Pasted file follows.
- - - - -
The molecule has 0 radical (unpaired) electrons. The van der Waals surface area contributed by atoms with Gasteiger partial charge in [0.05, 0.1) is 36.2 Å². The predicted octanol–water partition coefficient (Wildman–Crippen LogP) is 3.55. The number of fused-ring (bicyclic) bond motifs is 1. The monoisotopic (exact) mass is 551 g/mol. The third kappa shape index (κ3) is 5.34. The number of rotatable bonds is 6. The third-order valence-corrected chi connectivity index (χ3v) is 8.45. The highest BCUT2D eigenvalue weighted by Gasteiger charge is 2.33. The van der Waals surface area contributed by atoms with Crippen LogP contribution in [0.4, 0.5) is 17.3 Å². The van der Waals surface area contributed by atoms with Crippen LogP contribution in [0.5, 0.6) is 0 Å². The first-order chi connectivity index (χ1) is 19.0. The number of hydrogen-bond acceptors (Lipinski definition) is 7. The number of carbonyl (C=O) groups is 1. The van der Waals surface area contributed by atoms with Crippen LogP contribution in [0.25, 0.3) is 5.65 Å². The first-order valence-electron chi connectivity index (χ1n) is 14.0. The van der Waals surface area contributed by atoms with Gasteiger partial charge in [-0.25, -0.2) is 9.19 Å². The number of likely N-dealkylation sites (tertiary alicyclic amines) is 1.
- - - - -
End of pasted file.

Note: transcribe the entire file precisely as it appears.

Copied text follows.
The molecule has 0 radical (unpaired) electrons. The van der Waals surface area contributed by atoms with Gasteiger partial charge in [0.05, 0.1) is 36.2 Å². The predicted octanol–water partition coefficient (Wildman–Crippen LogP) is 3.55. The number of fused-ring (bicyclic) bond motifs is 1. The monoisotopic (exact) mass is 551 g/mol. The third kappa shape index (κ3) is 5.34. The number of rotatable bonds is 6. The third-order valence-corrected chi connectivity index (χ3v) is 8.45. The highest BCUT2D eigenvalue weighted by Gasteiger charge is 2.33. The van der Waals surface area contributed by atoms with Crippen LogP contribution in [0.4, 0.5) is 17.3 Å². The van der Waals surface area contributed by atoms with Crippen LogP contribution in [0.5, 0.6) is 0 Å². The first-order chi connectivity index (χ1) is 19.0. The number of hydrogen-bond acceptors (Lipinski definition) is 7. The number of carbonyl (C=O) groups is 1. The van der Waals surface area contributed by atoms with Crippen LogP contribution in [0.25, 0.3) is 5.65 Å². The first-order valence-electron chi connectivity index (χ1n) is 14.0. The van der Waals surface area contributed by atoms with Gasteiger partial charge in [-0.25, -0.2) is 9.19 Å². The number of likely N-dealkylation sites (tertiary alicyclic amines) is 1.